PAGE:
The main goal in treating ARVC is to prevent sudden cardiac death from ventricular tachycardia or fibrillation. This may be done with:

  • Activity restrictions
  • Medication
  • An implantable defibrillator

Activity Restrictions

The arrhythmias associated with ARVC appear to be brought out by sympathetic stimulation—the part of the autonomic nervous system that increases adrenaline levels and is responsible for the fight-or-flight response. This is why exercise is a problem with ARVC.

Because sudden death is often associated with exercise in this condition, athletes who have ARVC should refrain from all competitive sports, with the possible exception of low-intensity activities such as golf or bowling.

Furthermore, they should refrain from any activity that produces significant palpitations or syncope.

Asymptomatic people are also warned that intense exercise increases the risk of developing ARVC symptoms including sudden death.


Most cardiologists treating this condition recommend the use of beta blockers to blunt the effect of adrenaline in the heart.

However, for people with ARVC who have no high-risk features on evaluation and no symptoms, treatment may or may not include beta blockers.

The American Heart Association and American College of Cardiology suggest a beta blocker may be useful,while the Heart Rhythm Society doesn't believe there is enough evidence to support long-term beta-blocker treatment for unaffected carriers of the gene responsible for ARVC.

Some people may also be prescribed an antiarrhythmic drug.


Implantable defibrillators are frequently recommended for people with ARVC, especially when any of the following apply:

  • A person has experienced an episode of cardiac arrest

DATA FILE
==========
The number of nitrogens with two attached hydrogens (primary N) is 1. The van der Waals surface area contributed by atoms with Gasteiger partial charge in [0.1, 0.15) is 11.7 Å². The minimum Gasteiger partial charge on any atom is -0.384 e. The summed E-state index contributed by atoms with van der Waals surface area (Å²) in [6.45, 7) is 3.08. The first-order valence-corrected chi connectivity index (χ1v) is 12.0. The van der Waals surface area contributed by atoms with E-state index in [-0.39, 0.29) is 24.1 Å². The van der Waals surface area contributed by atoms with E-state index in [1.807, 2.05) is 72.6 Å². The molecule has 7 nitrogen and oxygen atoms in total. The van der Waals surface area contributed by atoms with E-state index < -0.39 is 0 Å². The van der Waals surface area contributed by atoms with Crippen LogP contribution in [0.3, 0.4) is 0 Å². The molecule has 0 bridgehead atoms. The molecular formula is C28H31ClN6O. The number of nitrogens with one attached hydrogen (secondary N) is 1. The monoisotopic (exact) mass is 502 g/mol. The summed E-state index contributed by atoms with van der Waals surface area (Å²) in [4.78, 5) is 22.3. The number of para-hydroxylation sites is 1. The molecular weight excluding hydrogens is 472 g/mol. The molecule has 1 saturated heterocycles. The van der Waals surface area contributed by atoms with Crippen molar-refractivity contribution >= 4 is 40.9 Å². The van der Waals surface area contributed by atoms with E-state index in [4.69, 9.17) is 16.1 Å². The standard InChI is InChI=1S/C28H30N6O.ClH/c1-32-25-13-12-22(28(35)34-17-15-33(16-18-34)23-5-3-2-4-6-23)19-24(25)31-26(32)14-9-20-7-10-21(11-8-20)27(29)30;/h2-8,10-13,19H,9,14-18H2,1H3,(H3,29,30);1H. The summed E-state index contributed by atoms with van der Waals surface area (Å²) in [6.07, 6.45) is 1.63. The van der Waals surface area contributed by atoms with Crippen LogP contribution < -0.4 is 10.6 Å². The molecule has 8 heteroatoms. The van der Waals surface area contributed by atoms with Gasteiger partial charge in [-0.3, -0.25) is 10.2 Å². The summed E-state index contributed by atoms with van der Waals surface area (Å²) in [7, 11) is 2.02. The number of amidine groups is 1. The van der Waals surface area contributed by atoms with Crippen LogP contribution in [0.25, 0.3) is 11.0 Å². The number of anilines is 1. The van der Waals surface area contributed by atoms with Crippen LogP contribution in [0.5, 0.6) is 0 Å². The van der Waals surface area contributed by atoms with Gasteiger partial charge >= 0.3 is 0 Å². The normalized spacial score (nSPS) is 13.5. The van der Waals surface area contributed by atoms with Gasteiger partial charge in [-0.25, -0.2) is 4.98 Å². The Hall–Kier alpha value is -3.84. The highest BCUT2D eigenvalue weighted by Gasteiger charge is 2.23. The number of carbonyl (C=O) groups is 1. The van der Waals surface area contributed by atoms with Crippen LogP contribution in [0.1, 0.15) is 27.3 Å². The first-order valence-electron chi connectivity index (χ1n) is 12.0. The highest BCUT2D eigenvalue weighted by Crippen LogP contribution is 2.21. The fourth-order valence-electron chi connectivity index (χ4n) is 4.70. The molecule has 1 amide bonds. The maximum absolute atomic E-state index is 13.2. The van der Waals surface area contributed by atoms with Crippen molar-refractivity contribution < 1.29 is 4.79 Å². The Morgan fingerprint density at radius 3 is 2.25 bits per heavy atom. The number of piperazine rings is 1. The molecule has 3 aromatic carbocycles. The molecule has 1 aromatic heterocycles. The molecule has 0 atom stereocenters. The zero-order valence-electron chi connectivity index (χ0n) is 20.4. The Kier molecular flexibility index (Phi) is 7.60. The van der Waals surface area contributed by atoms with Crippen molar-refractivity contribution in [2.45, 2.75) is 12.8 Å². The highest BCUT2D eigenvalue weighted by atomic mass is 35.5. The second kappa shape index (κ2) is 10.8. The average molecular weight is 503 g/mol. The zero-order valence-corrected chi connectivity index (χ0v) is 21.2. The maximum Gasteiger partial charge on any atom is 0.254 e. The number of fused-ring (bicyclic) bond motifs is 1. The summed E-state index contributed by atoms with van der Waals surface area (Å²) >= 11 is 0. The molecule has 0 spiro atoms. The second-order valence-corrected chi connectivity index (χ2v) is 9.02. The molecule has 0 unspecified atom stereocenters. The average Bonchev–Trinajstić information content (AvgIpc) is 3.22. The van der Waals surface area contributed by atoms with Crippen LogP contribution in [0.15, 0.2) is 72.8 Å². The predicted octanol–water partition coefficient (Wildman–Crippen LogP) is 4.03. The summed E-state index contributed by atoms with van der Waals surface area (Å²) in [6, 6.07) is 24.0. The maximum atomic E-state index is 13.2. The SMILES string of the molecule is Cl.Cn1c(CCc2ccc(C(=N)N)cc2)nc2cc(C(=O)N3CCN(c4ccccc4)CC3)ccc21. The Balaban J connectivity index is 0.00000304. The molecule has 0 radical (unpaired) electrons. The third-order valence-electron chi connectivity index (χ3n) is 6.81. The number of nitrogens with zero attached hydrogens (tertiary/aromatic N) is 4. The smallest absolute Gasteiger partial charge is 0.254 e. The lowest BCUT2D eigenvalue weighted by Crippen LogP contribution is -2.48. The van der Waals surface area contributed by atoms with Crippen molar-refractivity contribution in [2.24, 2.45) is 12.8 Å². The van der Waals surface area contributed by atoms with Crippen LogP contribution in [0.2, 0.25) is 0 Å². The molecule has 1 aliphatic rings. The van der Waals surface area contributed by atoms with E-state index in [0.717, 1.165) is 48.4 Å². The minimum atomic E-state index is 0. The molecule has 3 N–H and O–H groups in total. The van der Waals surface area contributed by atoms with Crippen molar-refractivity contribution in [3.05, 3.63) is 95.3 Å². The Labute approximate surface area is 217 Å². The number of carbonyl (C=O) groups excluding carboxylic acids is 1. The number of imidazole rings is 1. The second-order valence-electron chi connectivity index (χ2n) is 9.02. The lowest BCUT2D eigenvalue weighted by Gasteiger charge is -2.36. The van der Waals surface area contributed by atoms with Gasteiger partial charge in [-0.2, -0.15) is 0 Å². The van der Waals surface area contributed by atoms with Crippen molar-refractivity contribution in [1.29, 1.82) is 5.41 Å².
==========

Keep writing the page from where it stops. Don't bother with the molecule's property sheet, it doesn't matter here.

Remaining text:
• A person has experienced an episode of sustained ventricular tachycardia
  • A person has experienced an episode of unexplained syncope
  • Imaging shows extensive involvement of the cardiac muscle

In people with ARVC who have had sustained ventricular arrhythmias, the long-term prognosis appears to be improved if they avoid exercise, take beta blockers, receive an implantable defibrillator, and (in some cases) take an antiarrhythmic drug. Prognosis also depends on which parts of the heart are involved and other individual factors.

A Word From Verywell

Arrhythmogenic right ventricular cardiomyopathy is a genetic condition that can produce potentially lethal cardiac arrhythmias, including those that cause sudden death in young athletes.

In some cases, ARVC goes undetected until sudden death occurs, so it's important to get tested in you have this condition in your family. With aggressive treatment, people with ARVC typically do quite well.

6 Sources
Verywell Health uses only high-quality sources, including peer-reviewed studies, to support the facts within our articles. Read our editorial process to learn more about how we fact-check and keep our content accurate, reliable, and trustworthy.
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By Richard N. Fogoros, MD
Richard N. Fogoros, MD, is a retired professor of medicine and board-certified in internal medicine, clinical cardiology, and clinical electrophysiology.